IM has claimed responsibility for a number of terrorist acts across India between 2006 and 2008, including the Mumbai commuter train blasts (July 2006); the serial blasts in Uttar Pradesh (November 2007); serial explosions in northeast India’s Assam and Tripura states, (October 2008); and attacks in Jaipur city (May 2008), Bengaluru (July 2008); Ahmadabad (July 2008); and Delhi (September 2008). The Assam and Tripura (Agartala) attacks were claimed by the previously unknown Islamic Security Force-Indian Mujahideen (ISF-IM), which appeared to be IM’s northeastern franchise. Lastly, investigations into the November 2008 Mumbai episode reveal tell-tale signs of IM’s footprint, though the evidence is not yet conclusive. According to intelligence sources, a huge amount of money was sent from the Gulf through IM’s Riyaz Bhatkal to execute the Mumbai carnage. The recent probe into LeT’s Chicago conspiracy (which is directly linked to the Mumbai terror events) revealed that prime suspect David Headley and Tahawwur Rana received logistical support from IM operatives while they were in India. IB believes that Bhatkal knew about the Mumbai attack plan and helped arrange local logistics through his underworld links in the city.
Connections to Lashkar-e-Taiba
IM’s LeT connection is much deeper than previously thought. IM-LeT operations in South India (mainly in Kerala state) were looked after by Tadiyandavede Nasir (a.k.a. Ummer Haji) and his brother-in-law Shafaz Samsuddin, with direction from Pakistan-based Amir Raza. Both IM operatives hail from the Kannur district of Kerala and masterminded the July, 2008 Bengaluru serial blasts with funding and instructions from the LeT. Both Nasir and Shafaz were believed to be part of IM’s Shahbuddin Gohuri Brigade as well (See Terrorism Monitor, March 3, 2008). Nasir’s arrest in late 2009 also revealed IM’s recruitment tactics and operational secrets. According to his disclosure, SIMI/IM and LeT operate under the guise of a Sufi sect known as Noorisa Tariqat, which has branches in many parts of southern India, including Kerala and Andhra Pradesh. Nasir and his fellow cadres reportedly indoctrinated many Muslim youths in the jihadi ideology with anti-Hindu diatribes and by focusing on alleged atrocities against Muslims in Afghanistan, Lebanon and Palestine. (Indian Express, December 21, 2009; Express Buzz, December 5, 2009)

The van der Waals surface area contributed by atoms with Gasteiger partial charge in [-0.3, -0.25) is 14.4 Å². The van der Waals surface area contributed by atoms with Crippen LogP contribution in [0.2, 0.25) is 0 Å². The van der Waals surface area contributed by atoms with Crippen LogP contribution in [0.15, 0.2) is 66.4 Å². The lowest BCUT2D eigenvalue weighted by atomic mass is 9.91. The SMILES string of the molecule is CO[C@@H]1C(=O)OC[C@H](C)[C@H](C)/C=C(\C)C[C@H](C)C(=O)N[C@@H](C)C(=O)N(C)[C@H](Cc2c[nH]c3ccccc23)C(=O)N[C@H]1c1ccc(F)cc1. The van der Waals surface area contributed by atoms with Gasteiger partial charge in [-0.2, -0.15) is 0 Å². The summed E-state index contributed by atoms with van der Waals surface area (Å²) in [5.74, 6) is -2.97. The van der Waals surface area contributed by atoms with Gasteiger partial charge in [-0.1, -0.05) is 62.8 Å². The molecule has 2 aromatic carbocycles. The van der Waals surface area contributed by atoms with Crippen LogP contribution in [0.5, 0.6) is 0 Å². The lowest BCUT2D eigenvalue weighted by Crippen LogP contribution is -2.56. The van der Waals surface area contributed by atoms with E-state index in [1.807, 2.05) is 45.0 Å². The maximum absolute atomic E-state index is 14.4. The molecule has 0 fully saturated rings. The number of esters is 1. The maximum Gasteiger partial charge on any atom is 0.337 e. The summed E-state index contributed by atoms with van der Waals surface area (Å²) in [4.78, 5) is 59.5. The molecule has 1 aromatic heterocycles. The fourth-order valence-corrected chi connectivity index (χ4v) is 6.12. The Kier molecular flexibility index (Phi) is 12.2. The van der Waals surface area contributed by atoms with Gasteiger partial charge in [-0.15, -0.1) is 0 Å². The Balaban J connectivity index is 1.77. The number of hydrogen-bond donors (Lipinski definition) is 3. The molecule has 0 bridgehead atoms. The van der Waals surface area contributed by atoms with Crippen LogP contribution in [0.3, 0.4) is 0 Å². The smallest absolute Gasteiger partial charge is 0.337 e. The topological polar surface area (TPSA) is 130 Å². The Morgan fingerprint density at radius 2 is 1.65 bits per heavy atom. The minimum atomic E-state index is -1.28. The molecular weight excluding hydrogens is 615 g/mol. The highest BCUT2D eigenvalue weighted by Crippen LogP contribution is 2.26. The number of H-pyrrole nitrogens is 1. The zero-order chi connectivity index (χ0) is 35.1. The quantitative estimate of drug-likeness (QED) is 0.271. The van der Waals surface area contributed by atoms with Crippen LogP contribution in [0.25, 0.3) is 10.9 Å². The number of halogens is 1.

The threat from this hybrid but loosely knit terror group called IM now seems to be going in a more lethal direction. Recent reports suggest that SIMI/IM will give way to al-Qaeda, Harkat-ul-Mujahideen (HuM) and the anti-Shi’a Lashkar-e-Jhangvi (LeJ) of Pakistan as these groups set up bases on Indian soil. Intelligence Bureau officials suspect that international terror groups are thinking seriously about revamping IM, which is now in a state of disarray. There are terrorist sleeper cells across South India and a well entrenched SIMI network, primarily in Kerala, Karnataka and Andhra Pradesh. It has been reported that SIMI has at least 12 front organizations in the above-mentioned states which not only facilitate the establishment of an al-Qaeda led conglomerate, but also provide ample operational advantages (Rediff.com, January 12).
The IB believes that al-Qaeda and its affiliates have already started their operations with IM/SIMI by setting up sleeper cells, giving a breather to LeT and JeM, whose activities came under international scrutiny following the 26/11 Mumbai events.
Though al-Qaeda’s foray into the region’s Islamist terror scene came as a bit of surprise to many, the recent capture of Afghan national Ghulam Rasool Khan (a.k.a. Mirza Khan) has cleared the picture. Ghulam Khan, associated with the Hyderabad-based Indian Muslim Mohammadi Mujahideen (IMMM), has admitted to associating with al-Qaeda and the Taliban in the past. He also revealed his activities in Pakistan’s Swat Valley and Afghanistan’s Kandahar province during 2004-05. He was arrested while attempting to sneak into Bangladesh through the India-Bangladesh border at Purnia, Bihar state (Press Trust of India, January 19; Hindustan Times, January 20). The IMMM in question seems to be the same group headed by the LeT’s Azam Ghauri prior to his April 2000 death in Andhra Pradesh. However, there are still lots of dots to be connected before the police figure out the actual extent of the activities of Ghulam Khan’s organization and its purported ties with al-Qaeda and the Taliban.
Undoubtedly, the terror trajectory in India perhaps will take a sharp turn with al-Qaeda’s formal entry into the region by bringing the existing terror groups under one umbrella. However, the most pressing threat to India in the long term comes from none other than the hybrid and homegrown Indian Mujahideen, as the IM/SIMI combined will provide the necessary space and foot soldiers to the sub-continental terror strategy of the larger LeT and al-Qaeda organizations.